Are you expecting us to declare that sales training will be successful if you regularly involve both new and experienced reps in high-powered sessions on sales strategy, goals, ideal customers, target markets, and best practices?
If so, you’re wrong! All those things are important and will work and must be included as basics. But they’re not all!
Successful sales training needs more thought behind it – the kind of extras your competitors may not have considered using with their own reps.
So – as it’s nearly New Year’s Eve, we’re offering a smorgasbord of key ideas to back up all the things you know you need to do. This will help ensure sales training brings you increased revenue and raises your bottom line.
But first, let’s mention what should be obvious but might not be so: your sales playbook!
Everything you teach in sales training sessions should already be in your playbook. It covers
- your resources for every sales rep,
- best practice at every stage of the sales funnel, and
- guidance and answers in well-organized detail so your reps have clarity on your unique processes at every customer touch point: lead gen, qualifying prospects, proposals, closing, and much more.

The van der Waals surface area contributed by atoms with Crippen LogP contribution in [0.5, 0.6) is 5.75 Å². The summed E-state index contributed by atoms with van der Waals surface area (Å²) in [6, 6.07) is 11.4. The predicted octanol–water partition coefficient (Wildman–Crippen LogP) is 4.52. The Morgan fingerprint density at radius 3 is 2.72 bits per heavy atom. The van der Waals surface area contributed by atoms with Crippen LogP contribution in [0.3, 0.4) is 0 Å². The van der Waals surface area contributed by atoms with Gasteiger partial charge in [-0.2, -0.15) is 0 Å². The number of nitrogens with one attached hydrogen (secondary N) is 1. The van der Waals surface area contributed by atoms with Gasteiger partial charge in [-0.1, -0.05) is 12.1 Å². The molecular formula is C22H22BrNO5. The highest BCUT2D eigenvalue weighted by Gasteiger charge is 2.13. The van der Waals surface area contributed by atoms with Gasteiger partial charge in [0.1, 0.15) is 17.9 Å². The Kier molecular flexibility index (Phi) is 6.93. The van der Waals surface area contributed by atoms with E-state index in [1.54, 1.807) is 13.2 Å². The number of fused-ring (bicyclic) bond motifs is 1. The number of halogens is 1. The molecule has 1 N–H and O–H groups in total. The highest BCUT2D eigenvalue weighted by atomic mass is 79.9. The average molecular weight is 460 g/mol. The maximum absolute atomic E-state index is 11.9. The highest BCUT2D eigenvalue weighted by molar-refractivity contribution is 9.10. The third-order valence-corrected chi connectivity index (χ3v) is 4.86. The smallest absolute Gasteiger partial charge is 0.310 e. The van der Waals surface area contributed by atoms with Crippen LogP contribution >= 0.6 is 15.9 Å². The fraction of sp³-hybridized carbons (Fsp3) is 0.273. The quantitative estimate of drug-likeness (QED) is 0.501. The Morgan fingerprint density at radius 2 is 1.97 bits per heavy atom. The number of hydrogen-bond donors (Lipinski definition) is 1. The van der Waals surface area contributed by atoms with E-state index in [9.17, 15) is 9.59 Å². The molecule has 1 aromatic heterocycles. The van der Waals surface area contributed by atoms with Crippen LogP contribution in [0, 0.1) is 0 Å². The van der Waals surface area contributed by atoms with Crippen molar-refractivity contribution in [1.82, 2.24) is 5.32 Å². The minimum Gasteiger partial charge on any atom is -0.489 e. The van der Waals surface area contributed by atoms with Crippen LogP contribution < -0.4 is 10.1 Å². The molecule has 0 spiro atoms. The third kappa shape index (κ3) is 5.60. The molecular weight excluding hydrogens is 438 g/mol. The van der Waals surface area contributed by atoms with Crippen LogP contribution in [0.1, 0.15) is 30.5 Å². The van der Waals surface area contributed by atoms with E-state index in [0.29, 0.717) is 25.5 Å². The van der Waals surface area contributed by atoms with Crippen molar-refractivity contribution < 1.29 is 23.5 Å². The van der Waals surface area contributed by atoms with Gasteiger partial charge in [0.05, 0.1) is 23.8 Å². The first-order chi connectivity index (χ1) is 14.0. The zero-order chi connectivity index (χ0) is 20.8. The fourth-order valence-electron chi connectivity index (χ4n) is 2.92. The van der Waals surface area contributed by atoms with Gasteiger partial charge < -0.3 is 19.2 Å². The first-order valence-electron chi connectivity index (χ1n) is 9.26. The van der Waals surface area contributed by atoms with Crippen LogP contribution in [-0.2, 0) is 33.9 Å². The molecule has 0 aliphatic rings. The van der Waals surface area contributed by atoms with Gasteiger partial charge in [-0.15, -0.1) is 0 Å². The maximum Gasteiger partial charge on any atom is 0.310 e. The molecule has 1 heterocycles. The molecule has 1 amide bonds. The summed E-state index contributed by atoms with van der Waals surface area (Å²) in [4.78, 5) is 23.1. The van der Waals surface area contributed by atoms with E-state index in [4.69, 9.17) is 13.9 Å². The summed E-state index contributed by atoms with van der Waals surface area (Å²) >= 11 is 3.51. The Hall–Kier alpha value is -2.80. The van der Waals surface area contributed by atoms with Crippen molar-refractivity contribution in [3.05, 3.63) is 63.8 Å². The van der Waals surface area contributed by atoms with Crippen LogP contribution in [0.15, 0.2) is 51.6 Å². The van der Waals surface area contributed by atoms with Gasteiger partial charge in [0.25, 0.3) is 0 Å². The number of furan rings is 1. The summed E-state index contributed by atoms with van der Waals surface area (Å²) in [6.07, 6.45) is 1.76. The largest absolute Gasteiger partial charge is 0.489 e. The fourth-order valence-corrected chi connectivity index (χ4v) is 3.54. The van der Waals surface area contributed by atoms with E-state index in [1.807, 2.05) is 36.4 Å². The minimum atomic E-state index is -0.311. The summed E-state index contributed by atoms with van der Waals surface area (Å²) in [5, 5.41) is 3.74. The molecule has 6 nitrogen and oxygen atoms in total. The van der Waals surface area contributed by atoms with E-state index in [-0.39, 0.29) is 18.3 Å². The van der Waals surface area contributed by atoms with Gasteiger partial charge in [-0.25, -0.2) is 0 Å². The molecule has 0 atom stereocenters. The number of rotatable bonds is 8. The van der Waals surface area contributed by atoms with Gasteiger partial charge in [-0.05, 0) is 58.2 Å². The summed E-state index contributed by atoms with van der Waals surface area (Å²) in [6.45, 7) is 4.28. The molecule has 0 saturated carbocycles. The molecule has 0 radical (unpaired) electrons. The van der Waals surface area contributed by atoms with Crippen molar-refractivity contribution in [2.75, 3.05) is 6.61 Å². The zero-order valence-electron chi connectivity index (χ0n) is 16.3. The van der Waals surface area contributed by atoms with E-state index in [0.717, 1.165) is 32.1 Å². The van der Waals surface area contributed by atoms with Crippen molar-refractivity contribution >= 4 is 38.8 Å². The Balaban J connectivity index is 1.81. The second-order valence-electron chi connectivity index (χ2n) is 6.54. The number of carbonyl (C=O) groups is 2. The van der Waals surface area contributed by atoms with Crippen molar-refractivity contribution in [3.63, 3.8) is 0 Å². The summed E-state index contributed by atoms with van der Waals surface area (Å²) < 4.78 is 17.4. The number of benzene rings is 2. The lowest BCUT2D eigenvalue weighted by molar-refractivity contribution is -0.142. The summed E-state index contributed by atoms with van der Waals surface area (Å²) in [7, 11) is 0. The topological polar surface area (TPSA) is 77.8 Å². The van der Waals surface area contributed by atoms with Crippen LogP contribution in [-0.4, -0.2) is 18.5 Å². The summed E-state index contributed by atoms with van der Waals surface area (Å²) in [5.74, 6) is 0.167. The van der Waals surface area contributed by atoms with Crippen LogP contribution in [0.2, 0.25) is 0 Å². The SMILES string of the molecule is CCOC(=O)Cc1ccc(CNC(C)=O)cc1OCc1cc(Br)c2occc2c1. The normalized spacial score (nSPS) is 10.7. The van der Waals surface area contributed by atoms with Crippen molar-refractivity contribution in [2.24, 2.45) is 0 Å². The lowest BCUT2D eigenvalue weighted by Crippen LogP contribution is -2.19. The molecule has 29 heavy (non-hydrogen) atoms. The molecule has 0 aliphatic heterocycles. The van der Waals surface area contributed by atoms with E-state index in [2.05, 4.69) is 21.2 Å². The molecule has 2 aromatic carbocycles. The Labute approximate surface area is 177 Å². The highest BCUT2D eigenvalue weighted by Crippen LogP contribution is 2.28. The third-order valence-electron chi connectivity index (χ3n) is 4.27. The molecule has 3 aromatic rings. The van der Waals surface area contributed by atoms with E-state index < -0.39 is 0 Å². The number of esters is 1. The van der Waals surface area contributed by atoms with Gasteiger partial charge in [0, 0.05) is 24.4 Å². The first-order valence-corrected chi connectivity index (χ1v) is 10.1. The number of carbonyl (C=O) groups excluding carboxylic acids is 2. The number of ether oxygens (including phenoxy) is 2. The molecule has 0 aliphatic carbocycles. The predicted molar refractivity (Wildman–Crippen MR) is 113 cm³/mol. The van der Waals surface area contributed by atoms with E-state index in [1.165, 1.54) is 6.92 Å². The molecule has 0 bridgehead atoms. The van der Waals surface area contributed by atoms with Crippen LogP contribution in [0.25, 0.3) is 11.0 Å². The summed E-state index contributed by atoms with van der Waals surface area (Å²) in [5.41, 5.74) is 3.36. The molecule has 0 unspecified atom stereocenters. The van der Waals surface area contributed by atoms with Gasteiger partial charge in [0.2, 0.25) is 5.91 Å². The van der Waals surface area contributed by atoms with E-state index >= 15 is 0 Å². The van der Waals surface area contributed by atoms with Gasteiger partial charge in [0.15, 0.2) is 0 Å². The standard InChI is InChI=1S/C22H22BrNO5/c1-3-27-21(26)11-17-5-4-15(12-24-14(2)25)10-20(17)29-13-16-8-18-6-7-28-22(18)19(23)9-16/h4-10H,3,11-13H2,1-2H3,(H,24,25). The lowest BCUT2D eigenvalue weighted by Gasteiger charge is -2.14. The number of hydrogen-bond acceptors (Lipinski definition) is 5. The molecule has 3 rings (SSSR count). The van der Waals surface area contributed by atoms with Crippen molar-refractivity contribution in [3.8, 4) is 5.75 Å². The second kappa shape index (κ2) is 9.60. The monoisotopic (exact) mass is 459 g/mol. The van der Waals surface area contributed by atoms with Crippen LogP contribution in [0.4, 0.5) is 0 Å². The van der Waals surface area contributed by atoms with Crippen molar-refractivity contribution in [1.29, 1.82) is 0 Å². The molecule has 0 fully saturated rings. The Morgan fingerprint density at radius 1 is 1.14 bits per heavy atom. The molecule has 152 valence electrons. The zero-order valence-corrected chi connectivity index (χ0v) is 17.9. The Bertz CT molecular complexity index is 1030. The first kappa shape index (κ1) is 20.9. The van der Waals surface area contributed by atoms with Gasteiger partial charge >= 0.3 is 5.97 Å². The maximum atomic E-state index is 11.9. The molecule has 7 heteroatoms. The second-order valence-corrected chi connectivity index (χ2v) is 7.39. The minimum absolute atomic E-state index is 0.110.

So we’ll assume you have a playbook and that it’s first-rate.
Let’s dive into that smorgasbord to see if something here sparks your sales training to a new level of success this year.
Key #1: Concentrate on Embedding Skills and Knowledge
If your sales training aims simply at increased productivity or cutting costs, you risk losing talent.
Reps want training to develop their career or they’ll leave. And the only way to ensure skills grow over time is to embed their learning.
Here are some ways you might do this:
- Use different learning opportunities to embed information in different ways: in person, online, DIY modular, group or individual, video, webinar, etc.
- Make it practical: for example, using your CRM’s search function, entering details, seeing how you’ve customized it for your business – or using your marketing content library to find materials for different sales stages.
- Give opportunities to re-teach or revise with each other: Talking and sharing is more enduring than imbibing from a trainer.
- Have groups work together on tasks: creating a cold email, giving a sales demo, putting together a presentation, to share learning. The weaker learn from the stronger by osmosis.